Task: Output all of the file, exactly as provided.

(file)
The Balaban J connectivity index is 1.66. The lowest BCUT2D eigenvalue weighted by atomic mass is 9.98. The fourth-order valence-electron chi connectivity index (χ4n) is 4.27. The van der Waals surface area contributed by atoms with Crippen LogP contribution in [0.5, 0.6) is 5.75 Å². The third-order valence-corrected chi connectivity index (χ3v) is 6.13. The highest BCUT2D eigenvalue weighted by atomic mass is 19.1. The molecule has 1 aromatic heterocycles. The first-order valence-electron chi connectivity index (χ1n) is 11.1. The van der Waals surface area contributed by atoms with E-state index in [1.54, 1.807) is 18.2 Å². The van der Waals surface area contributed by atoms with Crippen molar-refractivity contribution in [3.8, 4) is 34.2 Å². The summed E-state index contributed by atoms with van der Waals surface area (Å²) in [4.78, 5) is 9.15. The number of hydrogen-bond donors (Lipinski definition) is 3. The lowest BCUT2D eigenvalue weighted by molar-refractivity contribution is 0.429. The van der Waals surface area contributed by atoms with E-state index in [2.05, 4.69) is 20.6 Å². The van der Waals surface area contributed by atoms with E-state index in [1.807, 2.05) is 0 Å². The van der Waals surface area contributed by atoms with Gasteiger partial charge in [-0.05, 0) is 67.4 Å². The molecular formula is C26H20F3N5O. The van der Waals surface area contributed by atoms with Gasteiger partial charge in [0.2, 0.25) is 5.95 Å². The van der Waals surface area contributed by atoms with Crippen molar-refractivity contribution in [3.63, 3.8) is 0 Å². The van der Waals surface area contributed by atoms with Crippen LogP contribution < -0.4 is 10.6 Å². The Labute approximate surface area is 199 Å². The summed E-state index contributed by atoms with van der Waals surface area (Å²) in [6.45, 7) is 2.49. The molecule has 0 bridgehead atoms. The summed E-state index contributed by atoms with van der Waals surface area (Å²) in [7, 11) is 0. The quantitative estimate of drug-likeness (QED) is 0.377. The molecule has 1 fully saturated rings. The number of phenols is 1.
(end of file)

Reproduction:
The Balaban J connectivity index is 1.66. The lowest BCUT2D eigenvalue weighted by atomic mass is 9.98. The fourth-order valence-electron chi connectivity index (χ4n) is 4.27. The van der Waals surface area contributed by atoms with Crippen LogP contribution in [0.5, 0.6) is 5.75 Å². The third-order valence-corrected chi connectivity index (χ3v) is 6.13. The highest BCUT2D eigenvalue weighted by atomic mass is 19.1. The molecule has 1 aromatic heterocycles. The first-order valence-electron chi connectivity index (χ1n) is 11.1. The van der Waals surface area contributed by atoms with E-state index in [1.54, 1.807) is 18.2 Å². The van der Waals surface area contributed by atoms with Crippen molar-refractivity contribution in [3.8, 4) is 34.2 Å². The summed E-state index contributed by atoms with van der Waals surface area (Å²) in [4.78, 5) is 9.15. The number of hydrogen-bond donors (Lipinski definition) is 3. The lowest BCUT2D eigenvalue weighted by molar-refractivity contribution is 0.429. The van der Waals surface area contributed by atoms with E-state index in [2.05, 4.69) is 20.6 Å². The van der Waals surface area contributed by atoms with E-state index in [1.807, 2.05) is 0 Å². The van der Waals surface area contributed by atoms with Gasteiger partial charge in [-0.05, 0) is 67.4 Å². The molecular formula is C26H20F3N5O. The van der Waals surface area contributed by atoms with Gasteiger partial charge in [0.2, 0.25) is 5.95 Å². The van der Waals surface area contributed by atoms with Crippen molar-refractivity contribution in [3.63, 3.8) is 0 Å². The van der Waals surface area contributed by atoms with Crippen LogP contribution < -0.4 is 10.6 Å². The Labute approximate surface area is 199 Å². The summed E-state index contributed by atoms with van der Waals surface area (Å²) in [6.45, 7) is 2.49. The molecule has 0 bridgehead atoms. The summed E-state index contributed by atoms with van der Waals surface area (Å²) in [7, 11) is 0. The quantitative estimate of drug-likeness (QED) is 0.377. The molecule has 1 fully saturated rings. The number of phenols is 1.